Ghosts

Ghosts

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by Jack Heath

When I was writing “Salem VI- Rebecca’s Rising,” I wrote from a memory I had of one of my earlier homes in Goffstown, N.H. The house was a classic New England Cape, located on a country road, with a small brook that ran behind our home. It was our first home.

I remember being in a semi-deep sleep when I could sense an older women sitting in a chair in the corner of our bedroom. The chair was a rocking chair and perched in the corner of the room near a closet and a dormer from the window and attic. This sensation would happen quite often especially after we brought our first daughter home from the hospital. The woman’s presence was not creepy, but almost calming. It was like she was just hanging out in the background. She would sit there rocking back and forth and knitting. In the morning, I would remember my dreams and look to the chair in the corner of the bedroom, and it was empty in daylight.

Years later, we moved to another home in a neighboring town. It was not until some time later in the new house that Patty and I spoke of the older woman’s presence. When we lived in that first home, I was working as a TV reporter in Boston and would be gone for long periods of the day. Patty would often be watching over our daughter and home. She became increasingly unsettled when she was home alone, even during the day.

In hindsight, the ghost’s definite presence was one quiet reason why we moved.  While we never went to the extent of verifying “her presence,” we both felt it.  Frankly, I was not bothered by it and rather enjoyed her company.  It was as if she was there for whatever reason, and helping watch over our baby and home.  Patty lost her mother and a sister, and I had lost several female relatives, so it is hard to ever know who that spirit really was.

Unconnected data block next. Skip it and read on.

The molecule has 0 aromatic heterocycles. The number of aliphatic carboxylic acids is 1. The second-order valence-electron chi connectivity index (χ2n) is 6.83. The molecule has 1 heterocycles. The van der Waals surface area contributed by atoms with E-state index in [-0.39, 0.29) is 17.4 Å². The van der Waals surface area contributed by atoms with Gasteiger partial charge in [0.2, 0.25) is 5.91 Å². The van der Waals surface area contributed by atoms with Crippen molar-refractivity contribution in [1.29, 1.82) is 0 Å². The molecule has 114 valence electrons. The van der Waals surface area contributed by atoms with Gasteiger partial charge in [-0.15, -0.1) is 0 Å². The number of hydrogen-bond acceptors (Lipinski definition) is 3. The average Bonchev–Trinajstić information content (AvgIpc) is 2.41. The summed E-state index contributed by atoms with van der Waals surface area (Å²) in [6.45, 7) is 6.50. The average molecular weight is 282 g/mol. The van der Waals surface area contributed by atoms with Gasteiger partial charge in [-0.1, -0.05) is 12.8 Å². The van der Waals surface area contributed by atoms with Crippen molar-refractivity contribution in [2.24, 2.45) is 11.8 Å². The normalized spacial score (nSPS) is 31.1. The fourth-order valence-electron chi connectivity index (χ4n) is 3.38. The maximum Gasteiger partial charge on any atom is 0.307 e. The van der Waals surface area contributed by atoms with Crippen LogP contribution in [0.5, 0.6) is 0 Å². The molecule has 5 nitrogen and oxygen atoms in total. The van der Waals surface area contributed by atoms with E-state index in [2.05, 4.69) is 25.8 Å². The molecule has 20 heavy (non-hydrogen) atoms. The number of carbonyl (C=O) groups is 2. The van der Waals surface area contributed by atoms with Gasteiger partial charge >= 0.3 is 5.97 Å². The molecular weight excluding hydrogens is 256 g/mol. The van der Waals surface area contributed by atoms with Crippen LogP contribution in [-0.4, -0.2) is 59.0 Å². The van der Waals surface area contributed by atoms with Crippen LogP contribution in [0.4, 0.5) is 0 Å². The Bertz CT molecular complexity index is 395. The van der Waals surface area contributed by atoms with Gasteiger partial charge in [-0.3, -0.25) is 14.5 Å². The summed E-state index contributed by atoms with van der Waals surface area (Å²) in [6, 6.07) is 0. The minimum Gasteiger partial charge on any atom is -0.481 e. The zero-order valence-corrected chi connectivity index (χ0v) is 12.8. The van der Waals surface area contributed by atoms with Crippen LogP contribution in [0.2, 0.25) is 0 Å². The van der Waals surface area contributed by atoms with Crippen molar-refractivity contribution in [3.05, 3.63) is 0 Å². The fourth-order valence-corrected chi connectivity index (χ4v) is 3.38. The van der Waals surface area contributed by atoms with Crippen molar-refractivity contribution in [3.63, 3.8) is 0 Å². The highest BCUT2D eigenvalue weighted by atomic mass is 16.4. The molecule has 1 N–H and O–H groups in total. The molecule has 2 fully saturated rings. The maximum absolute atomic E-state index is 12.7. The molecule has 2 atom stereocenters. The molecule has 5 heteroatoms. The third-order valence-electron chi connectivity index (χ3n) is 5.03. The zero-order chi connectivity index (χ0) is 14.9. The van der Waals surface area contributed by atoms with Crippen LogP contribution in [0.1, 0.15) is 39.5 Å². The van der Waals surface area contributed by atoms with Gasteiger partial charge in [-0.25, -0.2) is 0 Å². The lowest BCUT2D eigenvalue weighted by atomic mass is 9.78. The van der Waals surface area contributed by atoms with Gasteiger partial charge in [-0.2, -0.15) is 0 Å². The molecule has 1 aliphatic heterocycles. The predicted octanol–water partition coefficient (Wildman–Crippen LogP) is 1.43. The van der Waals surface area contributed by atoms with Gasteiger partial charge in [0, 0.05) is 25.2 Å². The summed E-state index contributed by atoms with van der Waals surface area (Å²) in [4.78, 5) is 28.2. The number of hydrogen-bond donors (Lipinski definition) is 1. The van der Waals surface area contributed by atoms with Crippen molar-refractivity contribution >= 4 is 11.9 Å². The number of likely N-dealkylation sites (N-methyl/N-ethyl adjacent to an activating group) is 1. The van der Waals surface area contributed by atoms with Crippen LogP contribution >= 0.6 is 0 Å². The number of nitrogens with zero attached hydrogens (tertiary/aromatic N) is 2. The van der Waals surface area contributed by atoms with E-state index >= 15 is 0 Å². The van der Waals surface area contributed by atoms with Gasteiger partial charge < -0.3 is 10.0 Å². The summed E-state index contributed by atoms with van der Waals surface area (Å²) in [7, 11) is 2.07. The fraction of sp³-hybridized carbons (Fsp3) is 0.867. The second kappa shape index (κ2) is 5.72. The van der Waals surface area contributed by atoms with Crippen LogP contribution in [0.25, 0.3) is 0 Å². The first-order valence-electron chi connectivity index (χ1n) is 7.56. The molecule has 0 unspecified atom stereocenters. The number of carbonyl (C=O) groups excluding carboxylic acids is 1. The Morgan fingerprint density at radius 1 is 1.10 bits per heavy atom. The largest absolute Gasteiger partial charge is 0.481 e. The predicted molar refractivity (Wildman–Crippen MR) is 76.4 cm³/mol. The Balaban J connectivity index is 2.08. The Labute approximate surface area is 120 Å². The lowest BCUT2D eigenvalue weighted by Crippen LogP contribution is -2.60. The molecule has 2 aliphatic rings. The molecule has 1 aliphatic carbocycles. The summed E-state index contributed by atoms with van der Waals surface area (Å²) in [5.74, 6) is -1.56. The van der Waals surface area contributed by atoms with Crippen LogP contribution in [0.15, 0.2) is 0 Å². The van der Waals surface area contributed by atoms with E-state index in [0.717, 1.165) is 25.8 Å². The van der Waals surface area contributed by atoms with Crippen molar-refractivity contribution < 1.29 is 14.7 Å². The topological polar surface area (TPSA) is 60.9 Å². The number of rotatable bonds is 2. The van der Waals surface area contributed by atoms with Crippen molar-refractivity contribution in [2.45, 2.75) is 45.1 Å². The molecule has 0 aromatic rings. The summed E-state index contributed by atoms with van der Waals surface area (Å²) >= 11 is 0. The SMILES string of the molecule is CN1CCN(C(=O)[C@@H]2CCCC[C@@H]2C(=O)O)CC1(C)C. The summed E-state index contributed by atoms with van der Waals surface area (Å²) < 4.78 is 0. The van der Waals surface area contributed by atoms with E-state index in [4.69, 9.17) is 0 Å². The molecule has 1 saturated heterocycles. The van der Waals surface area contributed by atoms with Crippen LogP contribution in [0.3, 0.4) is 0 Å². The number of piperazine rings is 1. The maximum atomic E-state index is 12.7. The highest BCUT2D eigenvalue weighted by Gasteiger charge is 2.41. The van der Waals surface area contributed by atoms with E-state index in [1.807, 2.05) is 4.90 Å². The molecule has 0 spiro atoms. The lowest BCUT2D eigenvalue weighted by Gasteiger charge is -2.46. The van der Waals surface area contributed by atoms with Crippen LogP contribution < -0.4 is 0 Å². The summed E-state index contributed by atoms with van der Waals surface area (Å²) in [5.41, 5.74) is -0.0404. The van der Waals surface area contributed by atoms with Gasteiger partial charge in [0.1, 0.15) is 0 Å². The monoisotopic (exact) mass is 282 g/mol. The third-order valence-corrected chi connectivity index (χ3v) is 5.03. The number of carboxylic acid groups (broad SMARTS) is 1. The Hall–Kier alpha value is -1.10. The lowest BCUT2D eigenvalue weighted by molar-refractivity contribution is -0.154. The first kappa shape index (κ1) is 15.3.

When I created the Salem Witch Trilogy, I used that memory, and others, to create the spirit of Rebecca Nurse.  In my books, Rebecca enters the life of her descendant John Andrews, and makes her strong presence known, seen and felt in his home in Salem, Mass.

There were other experiences where I have been in a home and felt a ghost’s presence.  I have no doubt that spirits can linger in a home, for whatever reason.  Only once while visiting someone in Charleston, S.C., did I feel the presence of a ghost who definitely did not want me and a colleague in the home.  I found out later from the homeowner that the house originally belonged to a physician who died in his living room when the Union Army invaded.  A cannon ball, I was told, blasted through the wall of the doctor’s home and ripped off his arm and shoulder.  He died shortly after.

On this visit to the downtown home, pictures hanging in the stairway literally popped off the wall as the homeowner gave us a tour.  I felt the ghost’s presence and immediately figured out he knew my friend and I were from the northeast, and I knew he still had resentment over the civil war.  As some say in Charleston, “the war never really ended.”

 

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